Next week’s Budget will change the pension tax rules, according to reports,to ensure doctors — and other higher-paid public sectors workers — aren’t hit with tax bills for overtime.
The Financial Times is reporting that the chancellor, Rishi Sunak will raise the earning threshold at which annual allowance taper relief kicks in. This will rise from £110,000 to £150,000.
At present most people can put £40,000 into a pension and get tax relief at their marginal rate. However, the annual allowance taper reduces the amount that can be saved into a pension for higher earners. Currently those earning £210,000 or more can only save £10,000 into a pension.
This taper can apply once earnings hit £110,000. At this point individuals are assessed, and their income is added to their investment income and pension contributions received from their employer.If this total exceeds £150,000, then their annual allowance starts to reduce.
If overtime pushes an individual’s earnings into this zone, they can be hit with a tax bills for pension payments already made on their behalf. This has resulted in number of consultants and doctors in the NHS turning down additional shifts, or retiring, to avoid large tax bills, in some cases running into six figures.
While the government has previously stated it will address this issue, the matter has become more critical with fears of a coronavirus epidemic in the UK, which is likely to increase working hours for healthcare professionals.
Aegon’s pension director Steven Cameron said he welcomed this change but called for more radical simplification of the tax rules on pensions.
He says: “Pensions experts have been calling for this to be scrapped, along with an increase to the Lifetime Allowance, which is the maximum that can be held in a pension on a tax favoured basis.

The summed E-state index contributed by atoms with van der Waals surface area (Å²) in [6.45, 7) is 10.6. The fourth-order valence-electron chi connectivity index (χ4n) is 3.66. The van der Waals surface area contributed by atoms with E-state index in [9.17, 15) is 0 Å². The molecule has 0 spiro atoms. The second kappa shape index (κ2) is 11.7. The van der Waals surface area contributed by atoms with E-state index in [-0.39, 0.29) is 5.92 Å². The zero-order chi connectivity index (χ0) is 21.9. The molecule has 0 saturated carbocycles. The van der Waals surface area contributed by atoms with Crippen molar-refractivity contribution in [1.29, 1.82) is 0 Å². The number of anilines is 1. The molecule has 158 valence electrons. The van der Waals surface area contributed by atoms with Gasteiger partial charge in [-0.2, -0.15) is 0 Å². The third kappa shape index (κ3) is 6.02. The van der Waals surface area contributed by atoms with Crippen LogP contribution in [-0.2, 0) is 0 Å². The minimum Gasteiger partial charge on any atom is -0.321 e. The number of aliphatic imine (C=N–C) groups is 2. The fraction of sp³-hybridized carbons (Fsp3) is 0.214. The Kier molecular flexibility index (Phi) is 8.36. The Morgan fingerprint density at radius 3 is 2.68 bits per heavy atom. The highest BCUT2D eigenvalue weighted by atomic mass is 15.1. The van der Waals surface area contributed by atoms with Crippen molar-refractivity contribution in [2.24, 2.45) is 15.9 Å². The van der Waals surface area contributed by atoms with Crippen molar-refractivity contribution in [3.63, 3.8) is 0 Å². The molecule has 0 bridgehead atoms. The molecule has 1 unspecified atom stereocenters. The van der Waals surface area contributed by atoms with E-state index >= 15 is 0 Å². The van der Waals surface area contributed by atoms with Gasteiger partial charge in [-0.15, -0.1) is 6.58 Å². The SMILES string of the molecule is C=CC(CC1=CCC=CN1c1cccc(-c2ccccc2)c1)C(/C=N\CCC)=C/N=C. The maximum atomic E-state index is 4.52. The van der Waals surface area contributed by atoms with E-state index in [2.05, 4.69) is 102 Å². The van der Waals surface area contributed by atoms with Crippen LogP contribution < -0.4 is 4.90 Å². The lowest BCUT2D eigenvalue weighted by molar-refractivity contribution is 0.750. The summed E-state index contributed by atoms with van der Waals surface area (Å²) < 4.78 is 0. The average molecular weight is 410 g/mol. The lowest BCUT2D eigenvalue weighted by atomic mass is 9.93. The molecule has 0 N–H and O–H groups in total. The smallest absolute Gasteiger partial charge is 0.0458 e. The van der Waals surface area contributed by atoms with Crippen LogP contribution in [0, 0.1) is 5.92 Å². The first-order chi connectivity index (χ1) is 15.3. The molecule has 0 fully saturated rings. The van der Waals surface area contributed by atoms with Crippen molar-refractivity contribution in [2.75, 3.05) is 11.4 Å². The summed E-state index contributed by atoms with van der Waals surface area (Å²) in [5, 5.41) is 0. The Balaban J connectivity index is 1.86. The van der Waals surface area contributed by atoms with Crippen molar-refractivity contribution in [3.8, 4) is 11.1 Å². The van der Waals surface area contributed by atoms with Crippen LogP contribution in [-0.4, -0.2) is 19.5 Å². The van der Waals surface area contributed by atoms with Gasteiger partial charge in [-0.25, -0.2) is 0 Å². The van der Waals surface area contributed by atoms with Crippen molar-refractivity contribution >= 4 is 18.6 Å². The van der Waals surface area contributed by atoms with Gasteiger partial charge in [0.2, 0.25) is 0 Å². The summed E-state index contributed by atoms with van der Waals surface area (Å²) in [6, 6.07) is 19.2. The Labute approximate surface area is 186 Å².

“The latest from Whitehall is that removing the taper would be too costly but instead, the threshold when it kicks in will be raised. This may reduce the number of higher paid individuals who face a tax penalty, but the rules are highly complex, and many individuals will still fear being caught out.”
Hargreaves Lansdown head of policy Tom McPhail says: “The proposed change is a bit of a sticking plaster solution, it will make it easier to plan income, pensions and tax liabilities for some high earners but the government really needs to tackle a more fundamental review of pension taxation to address the myriad other problems with the system.
“We also think the proposed solution could possibly lead to some situations where people could manipulate their income and pension remuneration packages to circumvent the rules.”
AJ Bell senior analyst Tom Selby says raising this threshold by a modest amounts “feels like a half-baked solution” which fails to address the core problem.
He called for a widespread review of pensions taxation: “The Treasury’s apparent attachment to the hideously complex annual allowance taper is damaging both to the NHS and the wider pension tax regime.
“It would make much more sense to simply scrap the taper as part of a wider simplification agenda designed to make the system of tax rules governing people’s retirement savings easier to navigate.
“As well as ditching the taper, the Treasury should also consider doing away with the poorly understood ‘money purchase annual allowance’ and returning to a framework where tax relief costs are controlled by just a single annual and lifetime allowance.
“This would at least give savers a fighting chance of understanding how much they can pay into their pensions.”